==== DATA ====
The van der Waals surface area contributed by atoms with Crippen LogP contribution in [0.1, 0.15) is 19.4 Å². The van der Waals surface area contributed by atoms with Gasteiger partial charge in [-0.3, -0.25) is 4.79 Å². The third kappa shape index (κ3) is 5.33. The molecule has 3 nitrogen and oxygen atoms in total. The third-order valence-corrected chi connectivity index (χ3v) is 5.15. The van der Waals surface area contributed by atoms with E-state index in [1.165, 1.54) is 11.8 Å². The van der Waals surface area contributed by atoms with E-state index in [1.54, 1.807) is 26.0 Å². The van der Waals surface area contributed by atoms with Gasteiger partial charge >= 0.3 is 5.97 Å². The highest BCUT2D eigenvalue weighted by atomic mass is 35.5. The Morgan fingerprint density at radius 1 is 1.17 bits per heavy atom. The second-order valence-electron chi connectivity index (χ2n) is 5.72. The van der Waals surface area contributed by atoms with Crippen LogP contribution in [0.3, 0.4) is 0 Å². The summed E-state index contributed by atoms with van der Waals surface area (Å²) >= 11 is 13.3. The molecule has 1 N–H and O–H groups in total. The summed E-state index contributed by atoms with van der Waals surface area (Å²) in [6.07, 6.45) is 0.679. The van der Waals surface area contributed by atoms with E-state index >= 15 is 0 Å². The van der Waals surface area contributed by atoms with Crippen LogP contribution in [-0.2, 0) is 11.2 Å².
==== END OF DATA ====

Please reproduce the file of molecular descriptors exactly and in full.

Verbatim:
The van der Waals surface area contributed by atoms with Crippen LogP contribution in [0.1, 0.15) is 19.4 Å². The van der Waals surface area contributed by atoms with Gasteiger partial charge in [-0.3, -0.25) is 4.79 Å². The third kappa shape index (κ3) is 5.33. The molecule has 3 nitrogen and oxygen atoms in total. The third-order valence-corrected chi connectivity index (χ3v) is 5.15. The van der Waals surface area contributed by atoms with E-state index in [1.165, 1.54) is 11.8 Å². The van der Waals surface area contributed by atoms with E-state index in [1.54, 1.807) is 26.0 Å². The van der Waals surface area contributed by atoms with Gasteiger partial charge >= 0.3 is 5.97 Å². The highest BCUT2D eigenvalue weighted by atomic mass is 35.5. The Morgan fingerprint density at radius 1 is 1.17 bits per heavy atom. The second-order valence-electron chi connectivity index (χ2n) is 5.72. The van der Waals surface area contributed by atoms with Crippen LogP contribution in [0.3, 0.4) is 0 Å². The summed E-state index contributed by atoms with van der Waals surface area (Å²) >= 11 is 13.3. The molecule has 1 N–H and O–H groups in total. The summed E-state index contributed by atoms with van der Waals surface area (Å²) in [6.07, 6.45) is 0.679. The van der Waals surface area contributed by atoms with E-state index >= 15 is 0 Å². The van der Waals surface area contributed by atoms with Crippen LogP contribution in [-0.2, 0) is 11.2 Å².